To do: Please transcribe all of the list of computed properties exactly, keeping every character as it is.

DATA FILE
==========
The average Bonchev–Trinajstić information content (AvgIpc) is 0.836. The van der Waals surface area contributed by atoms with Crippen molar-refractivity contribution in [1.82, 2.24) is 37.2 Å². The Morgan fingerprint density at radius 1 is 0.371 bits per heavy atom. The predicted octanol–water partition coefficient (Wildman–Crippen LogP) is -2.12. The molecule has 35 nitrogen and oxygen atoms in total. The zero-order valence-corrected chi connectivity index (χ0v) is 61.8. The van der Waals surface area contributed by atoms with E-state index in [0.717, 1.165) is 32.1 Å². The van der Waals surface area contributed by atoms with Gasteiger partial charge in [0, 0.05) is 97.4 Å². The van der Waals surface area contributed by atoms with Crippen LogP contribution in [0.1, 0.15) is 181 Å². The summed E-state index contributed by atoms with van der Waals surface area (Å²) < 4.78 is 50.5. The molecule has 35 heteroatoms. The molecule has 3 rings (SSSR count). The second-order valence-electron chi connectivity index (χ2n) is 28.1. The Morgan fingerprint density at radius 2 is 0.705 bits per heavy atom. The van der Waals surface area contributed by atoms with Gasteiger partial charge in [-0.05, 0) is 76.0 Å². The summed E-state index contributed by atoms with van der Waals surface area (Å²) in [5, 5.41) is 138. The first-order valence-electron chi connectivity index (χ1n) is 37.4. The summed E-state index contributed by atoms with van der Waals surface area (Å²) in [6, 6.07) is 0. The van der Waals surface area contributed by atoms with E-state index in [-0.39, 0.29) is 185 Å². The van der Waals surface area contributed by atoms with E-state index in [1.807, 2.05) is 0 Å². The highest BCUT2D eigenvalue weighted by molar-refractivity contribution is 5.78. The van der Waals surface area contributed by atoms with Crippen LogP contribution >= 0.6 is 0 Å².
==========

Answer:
The average Bonchev–Trinajstić information content (AvgIpc) is 0.836. The van der Waals surface area contributed by atoms with Crippen molar-refractivity contribution in [1.82, 2.24) is 37.2 Å². The Morgan fingerprint density at radius 1 is 0.371 bits per heavy atom. The predicted octanol–water partition coefficient (Wildman–Crippen LogP) is -2.12. The molecule has 35 nitrogen and oxygen atoms in total. The zero-order valence-corrected chi connectivity index (χ0v) is 61.8. The van der Waals surface area contributed by atoms with E-state index in [0.717, 1.165) is 32.1 Å². The van der Waals surface area contributed by atoms with Gasteiger partial charge in [0, 0.05) is 97.4 Å². The van der Waals surface area contributed by atoms with Crippen LogP contribution in [0.1, 0.15) is 181 Å². The summed E-state index contributed by atoms with van der Waals surface area (Å²) < 4.78 is 50.5. The molecule has 35 heteroatoms. The molecule has 3 rings (SSSR count). The second-order valence-electron chi connectivity index (χ2n) is 28.1. The Morgan fingerprint density at radius 2 is 0.705 bits per heavy atom. The van der Waals surface area contributed by atoms with Gasteiger partial charge in [-0.05, 0) is 76.0 Å². The summed E-state index contributed by atoms with van der Waals surface area (Å²) in [5, 5.41) is 138. The first-order valence-electron chi connectivity index (χ1n) is 37.4. The summed E-state index contributed by atoms with van der Waals surface area (Å²) in [6, 6.07) is 0. The van der Waals surface area contributed by atoms with E-state index in [-0.39, 0.29) is 185 Å². The van der Waals surface area contributed by atoms with E-state index in [1.807, 2.05) is 0 Å². The highest BCUT2D eigenvalue weighted by molar-refractivity contribution is 5.78. The van der Waals surface area contributed by atoms with Crippen LogP contribution >= 0.6 is 0 Å².